Get exclusive member benefits & effect social change. Join Today
After a woman gives birth and the umbilical cord has been cut, her body sends a signal to her uterus that the placenta is no longer needed. The placenta then begins to peel away from the uterine wall so that it can leave the body following the path the baby just took. Sometimes, the placenta begins to peel away from the uterus too soon, while the baby still needs the placenta to supply oxygen and nutrients. This is called placental abruption or just abruption.
Doctors aren't sure exactly how placental abruption occurs. Many believe, however, that tiny blood vessels on the surface of the placenta begin to leak and form a bruise or blood blister, which then spreads between the placenta and the uterine wall. The blood loosens the connection between the uterine wall and the placenta, allowing it to separate.
To decide on the type of abruption a woman has, doctors look for two things:
When a woman has placental abruption, the most common signs are:
If a woman is already in labor, abruption can increase the duration of contractions and cause her uterus to become and remain hard to the touch.
Placental abruption is often difficult to diagnose because only about 60 to 75% of women have signs-signs that often indicate other conditions, like placenta previa, uterine rupture, and labor. Placental abruption is diagnosed clinically by close observation. Ultrasounds and certain laboratory tests may be helpful, but most cases are diagnosed by painful uterine contractions and abnormalities in the baby's heartbeat. To rule out other causes of abdominal pain, vaginal bleeding, and contractions, a combination of ultrasound and close observation are used.
Even after a diagnosis has been confirmed, it may be difficult to determine just how much of the placenta has separated from the uterine wall. A woman with heavy vaginal bleeding, for example, may have only a small amount of separation, while a woman with no bleeding at all can have complete separation. (In these cases, the blood usually has been trapped inside the woman's body in the uterus.)
While doctors aren't sure what causes placental abruption, they are aware of some risk factors. Physical trauma to the stomach, for example, can pull the placenta off the uterine wall. Or, if too much fluid surrounds the baby ( polyhydramnios ), the mother's ?water? will break, causing her uterus to shrink rapidly from the loss of fluid. Because this change in size is so great, her body thinks the baby has been delivered and gives the placenta the signal to begin separating.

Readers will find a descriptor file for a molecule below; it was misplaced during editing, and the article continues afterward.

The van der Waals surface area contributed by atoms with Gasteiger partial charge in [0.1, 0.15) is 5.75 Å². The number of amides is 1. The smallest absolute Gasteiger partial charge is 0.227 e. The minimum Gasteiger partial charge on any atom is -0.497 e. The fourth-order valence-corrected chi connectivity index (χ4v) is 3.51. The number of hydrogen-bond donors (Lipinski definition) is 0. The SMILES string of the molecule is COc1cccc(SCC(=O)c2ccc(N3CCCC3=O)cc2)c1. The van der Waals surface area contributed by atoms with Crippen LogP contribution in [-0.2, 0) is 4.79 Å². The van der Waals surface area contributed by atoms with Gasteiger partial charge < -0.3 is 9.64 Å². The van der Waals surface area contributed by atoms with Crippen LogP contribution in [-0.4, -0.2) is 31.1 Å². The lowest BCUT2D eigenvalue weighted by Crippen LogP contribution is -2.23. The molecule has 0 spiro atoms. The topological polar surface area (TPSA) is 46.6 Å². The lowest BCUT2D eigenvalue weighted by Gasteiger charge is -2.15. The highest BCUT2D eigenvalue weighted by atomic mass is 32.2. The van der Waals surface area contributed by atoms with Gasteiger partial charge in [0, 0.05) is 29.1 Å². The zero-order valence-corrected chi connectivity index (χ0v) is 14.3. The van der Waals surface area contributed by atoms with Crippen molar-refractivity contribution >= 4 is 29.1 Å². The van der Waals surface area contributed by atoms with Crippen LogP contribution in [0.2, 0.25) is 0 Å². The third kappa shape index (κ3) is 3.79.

Factors that increase a woman's risk for abruption include:
Abruption is a common complication of pregnancy. About one in 20 women probably have small abruptions, but these are small enough they do not affect the mother or her baby. In fact, doctors rarely know that these abruptions exist. About one in 120 women who deliver has a larger abruption, and about one in 830 has an abruption so severe that the baby cannot survive.
Placental abruption is a serious condition that may result in maternal death. Fortunately, this risk is much lower today than it was in the past. In the early-1900s, about one out of 12 women with placental abruption died. Now, less than one woman in a 100 die, due to better surgical care, ways to make up for lost blood, antibiotics, and better hospital intensive care units (ICUs).
The main risks associated with placental abruption include:
There is another complication of placental abruption. Sometimes, the bleeding between the placenta and the uterus spreads to the surface of the uterus, making it look purplish or blue, like a bruise. This is called uteroplacental apoplexy (or sometimes Couvelaire uterus, after the doctor who first described it). Often, this type of uterus may not be able to contract as well and may need to be removed (hysterectomy) in order to control uterine bleeding.
The most significant risk to the baby is dying inside the womb. The chances of this happening depend on:
Written by: Rachel Nall, RN, BSN, CCRN
Published on: Mar 15, 2012
Medically reviewed on: Dec 23, 2015: Janine Kelbach, RNC-OB
Enter your symptoms in our Symptom Checker to find out possible causes of your symptoms. Go.
Enter any list of prescription drugs and see how they interact with each other and with other substances. Go.
Enter its color and shape information, and this tool helps you identify it. Go.
Find information on drug interactions, side effects, and more. Go.
From companies that meet the high standards of service and quality set by AARP.
Members save 10% on the monthly service charge of qualified AT&T wireless plans.
Members pay $9.50 for Regal ePremiere Tickets purchased online.
Members earn points on select Walgreens-brand health and wellness products.
Join or renew today! Members receive exclusive member benefits & affect social change.